Hedgehogs are small, noctural and camouflaged and therefore it is quite difficult to monitor them.
Where are hedgehogs? Monitoring distribution
There are two important sources of hedgehog sightings: RSPB’s Big Garden BirdWatch and the our very own BIG Hedgehog Map. All the data collected through the BIG Hedgehog Map is made publicly available through the National Biodiversity Network. Knowing where hedgehogs are is important when planning development, as it can stimulate mitigation, but this information doesn’t tell us much about the status of local populations. For this we need more detailed surveys.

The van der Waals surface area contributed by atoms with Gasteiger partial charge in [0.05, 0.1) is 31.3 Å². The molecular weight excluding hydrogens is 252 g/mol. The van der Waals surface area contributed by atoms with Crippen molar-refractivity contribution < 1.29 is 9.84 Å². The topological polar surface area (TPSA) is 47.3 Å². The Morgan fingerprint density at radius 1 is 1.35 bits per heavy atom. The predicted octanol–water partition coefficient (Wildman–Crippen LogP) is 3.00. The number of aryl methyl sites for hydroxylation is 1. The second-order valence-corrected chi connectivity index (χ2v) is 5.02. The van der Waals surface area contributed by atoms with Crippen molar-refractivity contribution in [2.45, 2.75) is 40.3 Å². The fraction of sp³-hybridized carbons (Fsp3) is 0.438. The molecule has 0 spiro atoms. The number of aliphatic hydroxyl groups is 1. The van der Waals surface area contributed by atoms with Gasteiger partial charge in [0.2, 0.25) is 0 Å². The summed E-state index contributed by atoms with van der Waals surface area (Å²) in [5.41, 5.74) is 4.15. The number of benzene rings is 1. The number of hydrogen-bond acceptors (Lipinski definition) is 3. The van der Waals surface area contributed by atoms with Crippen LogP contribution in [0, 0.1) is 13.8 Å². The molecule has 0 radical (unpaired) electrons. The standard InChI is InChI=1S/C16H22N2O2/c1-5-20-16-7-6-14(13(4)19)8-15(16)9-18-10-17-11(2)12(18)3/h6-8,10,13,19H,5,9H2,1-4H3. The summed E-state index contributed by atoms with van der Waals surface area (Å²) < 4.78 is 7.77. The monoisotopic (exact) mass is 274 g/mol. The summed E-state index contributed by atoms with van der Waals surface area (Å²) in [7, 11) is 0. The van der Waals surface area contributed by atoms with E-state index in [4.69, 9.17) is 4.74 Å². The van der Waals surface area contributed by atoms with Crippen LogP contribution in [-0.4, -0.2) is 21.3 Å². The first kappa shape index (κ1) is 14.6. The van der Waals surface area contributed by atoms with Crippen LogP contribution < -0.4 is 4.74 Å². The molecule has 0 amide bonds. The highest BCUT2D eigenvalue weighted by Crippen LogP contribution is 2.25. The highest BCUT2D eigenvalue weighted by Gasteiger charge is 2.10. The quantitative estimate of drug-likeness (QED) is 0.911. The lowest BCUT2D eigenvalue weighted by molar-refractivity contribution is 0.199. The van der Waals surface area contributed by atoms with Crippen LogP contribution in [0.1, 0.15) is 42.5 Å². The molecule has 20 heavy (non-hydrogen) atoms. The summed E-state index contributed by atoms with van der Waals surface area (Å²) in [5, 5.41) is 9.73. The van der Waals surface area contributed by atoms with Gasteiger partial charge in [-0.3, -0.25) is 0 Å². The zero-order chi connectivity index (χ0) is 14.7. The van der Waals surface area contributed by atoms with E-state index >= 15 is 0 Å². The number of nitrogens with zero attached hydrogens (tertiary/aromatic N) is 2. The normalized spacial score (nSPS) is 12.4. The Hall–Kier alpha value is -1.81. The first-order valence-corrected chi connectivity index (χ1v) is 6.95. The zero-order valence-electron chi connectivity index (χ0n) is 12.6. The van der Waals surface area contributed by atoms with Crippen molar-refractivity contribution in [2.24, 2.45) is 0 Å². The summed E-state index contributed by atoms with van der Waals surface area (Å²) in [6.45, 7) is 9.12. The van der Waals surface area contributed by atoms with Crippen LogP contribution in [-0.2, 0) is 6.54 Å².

How many hedgehogs are there? Monitoring population trends
Hedgehogs, like other mammals, have not been monitored as systematically as birds or butterflies in the past. As recently as 2010 PTES and BHPS commissioned the first formal review of data concerning hedgehog populations and produced the State of Britain’s Hedgehogs report in 2011. Another version of this was published in 2015 and we plan to re-run the analysis every two years. Two key surveys that feed into this are PTES’ Living with Mammals survey (urban) and PTES’ Mammals on Roads (rural) – you can participate in these surveys and help improve our understanding of how hedgehogs are faring. The general picture is alarming – with up to a third of all urban hedgehogs and at least half of all rural ones having been lost since 2001, and populations across the UK continuing to decline.